People you meet in Norway, being a hitch-hiker.

Quite often people ask me a candid question: “Why won’t you take a train/bus/plane to get to your destination? Or arrange a trip somehow beforehand?”

Usually the 100% true answer is that I do not have money for the ticket, plus I really hate the humiliating security practices introduced in the civil aviation. But even if it’s not the case, there is one fundamental reason.

Hitch-hiking is about people and their stories, not kilometres.

No other way of travelling can arrange as magical relationships as the hitch-hiking does. The butterfly effect – you being on this very spot of the road at this very time; and the other person, who just happened to leave later than usual – and WHAM! The 2-hours-long friendship occurs. And sometimes lasts…

After waking up at 4:30, I have packed my camp, filled two enormous watertight bags with all gear I could not dispose otherwise and carried it 500 m to the nearest road. My sailing friend arrived in his combi wagon at 6:00 sharp and, with dizzying speed, brought me to the rest place at the national E39 road. Then I waited. Long time. And had my breakfast (salmon, mozzarella and orange juice – all of the finest quality, and freegan). And then waited a bit more.

The Per appeared, in his T4. Calmly (this is what I like in Norway) he repacked his personal effects from the front seat and invited me inside.

Per, Mette and the old family estate.

Nice, possibly a bit older than I, very stable, non-nonsense man. With the speed limits in Norway, we had a lot of time to cover all possible issues, including the fact that his family – since 16th century, I guess, was settled in Southern Norway.  And, as we happened to pass nearby the place his family used to live, he invited me to pay a visit to his cousin. Very nice lady, in her ’70, appeared to be very straightforward and friendly. Not only she has good experience with Poles, who frequent the area she lives in, but we also discovered, that our ways of thinking seem to be really similar. We shall see each other again, for sure. And meanwhile, a fascinating correspondence develops.

Eric, and the island community

“My wife called me once,” said Eric, when we left the fuel station in his big pick-up Mitsubishi, “and told me to come, as she had found us a new home.”

It seemed like a start of another impulse shopping story. But what else can you do, hitch-hiking, than to exchange stories? Besides, I was freezing to death (A/C going full speed ahead) and my brain went a bit numb. But not for long.

Apparently, Eric’s wife happened to find a real treasure. Not only a nice, traditional Norwegian home, just a frog’s leap from the seashore. But also the location (location, location,) on an island, featuring really fine community. The island of S., inhabited by no more than 350 people, connected with the mainland just by ferry. Impressive enough to convince Eric to sell his property near Oslo and move there? No. The decision factor was the community there.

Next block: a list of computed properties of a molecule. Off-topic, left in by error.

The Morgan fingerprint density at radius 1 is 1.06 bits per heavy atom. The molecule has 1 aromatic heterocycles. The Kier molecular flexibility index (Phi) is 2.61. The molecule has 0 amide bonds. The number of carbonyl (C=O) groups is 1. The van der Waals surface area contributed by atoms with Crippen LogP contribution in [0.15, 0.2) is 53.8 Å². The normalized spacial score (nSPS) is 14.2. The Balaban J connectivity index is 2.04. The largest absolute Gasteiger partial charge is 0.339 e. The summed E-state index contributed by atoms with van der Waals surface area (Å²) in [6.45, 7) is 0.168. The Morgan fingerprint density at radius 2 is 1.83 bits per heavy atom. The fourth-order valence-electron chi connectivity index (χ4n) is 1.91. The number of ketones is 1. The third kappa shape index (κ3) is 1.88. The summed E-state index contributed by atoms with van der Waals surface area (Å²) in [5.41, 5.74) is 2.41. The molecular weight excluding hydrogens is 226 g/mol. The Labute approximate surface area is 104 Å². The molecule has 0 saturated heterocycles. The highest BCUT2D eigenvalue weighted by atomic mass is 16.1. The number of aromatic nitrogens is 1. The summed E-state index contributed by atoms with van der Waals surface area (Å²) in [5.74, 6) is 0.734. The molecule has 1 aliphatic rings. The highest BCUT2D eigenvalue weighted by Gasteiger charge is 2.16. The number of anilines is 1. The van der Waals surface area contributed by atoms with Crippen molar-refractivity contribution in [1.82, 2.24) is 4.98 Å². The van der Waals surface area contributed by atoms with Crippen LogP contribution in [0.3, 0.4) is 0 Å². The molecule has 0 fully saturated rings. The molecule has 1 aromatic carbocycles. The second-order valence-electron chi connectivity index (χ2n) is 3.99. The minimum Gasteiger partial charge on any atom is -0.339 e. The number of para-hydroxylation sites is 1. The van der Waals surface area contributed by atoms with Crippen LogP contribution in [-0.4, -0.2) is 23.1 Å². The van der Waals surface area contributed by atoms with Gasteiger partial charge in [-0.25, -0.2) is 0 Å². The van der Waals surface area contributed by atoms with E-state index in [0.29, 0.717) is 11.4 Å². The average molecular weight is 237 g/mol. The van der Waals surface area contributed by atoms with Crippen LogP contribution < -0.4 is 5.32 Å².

The whole community acts like a one cooperative, exchanging favours and helping each other. They keep certain rules, making life there calm, stress-free and sane. The most impressive thing on S. is the local pub. Five islanders pooled their money to buy an old boat. Anchored firmly, it serves as a local waterhole, selling drinks and food at cost needed to keep the show running. There are also musical events there, that developed certain reputation among musicians.

I could not learn more about the island, as our travel ended too early. But I am sure I will visit the place one day and bring you more stories from there.

Nina and the Green Revolution of Norway

Three hours passed, and my only advance was by foot. Carrying almost 50 kilograms of equipment and supplies, I was walking in stages along the Road 4 in the middle of Oslo. With the night coming fast, the situation looked hopeless.

The battered 4×4 Toyota stopped by me quite suddenly. A tiny lady, in a hat bigger than mine, said “I do not go the whole way to G., but I will take you out from Oslo. Here they do not like people sleeping outdoor.”
After usual introductions, we realised that we are really kindred spirits. For almost 40 years, Nina is deeply involved in alternative gardening, permaculture and education. She runs several projects in Oslo. In many other areas, our experiences were similar. As a seasoned hitch-hiker, she not only treated me with a diner, and show the public area I could stay overnight, but also invited me for the breakfast and shower in the morning.

Something tells me, that we shall be seeing each other rather sooner, than later. 🙂

It was just a few among people I met during last trip. Perhaps I will tell you about the rest – another day.

For now, hitch-hike if you can. But avoid Oslo. 😉


Turning stories into reality.

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Posted in English Texts, Traveler's Tall Tales
2 comments on “People you meet in Norway, being a hitch-hiker.
  1. theelliottquest says:

    It’s on my bucket list to travel cross country somewhere, one day. This sounds brilliant. What do you think is the best way? Solo? Sign? etc?

    • Petros says:

      I do not really have any golden rule for that. I usually travel solo (once I tried to hitch hike with my American Akita and that was a very special kind of adventure) 😀 I avoid all kinds of prearrangements, tolet the magicwork. If I get a sign with me, I usually use it in shifts – 15 minutes with the sign, 15 mins just bare thumb.
      So, the best advice I gen get – follow your intuition, try various ways, get to your own conclusions.:-)

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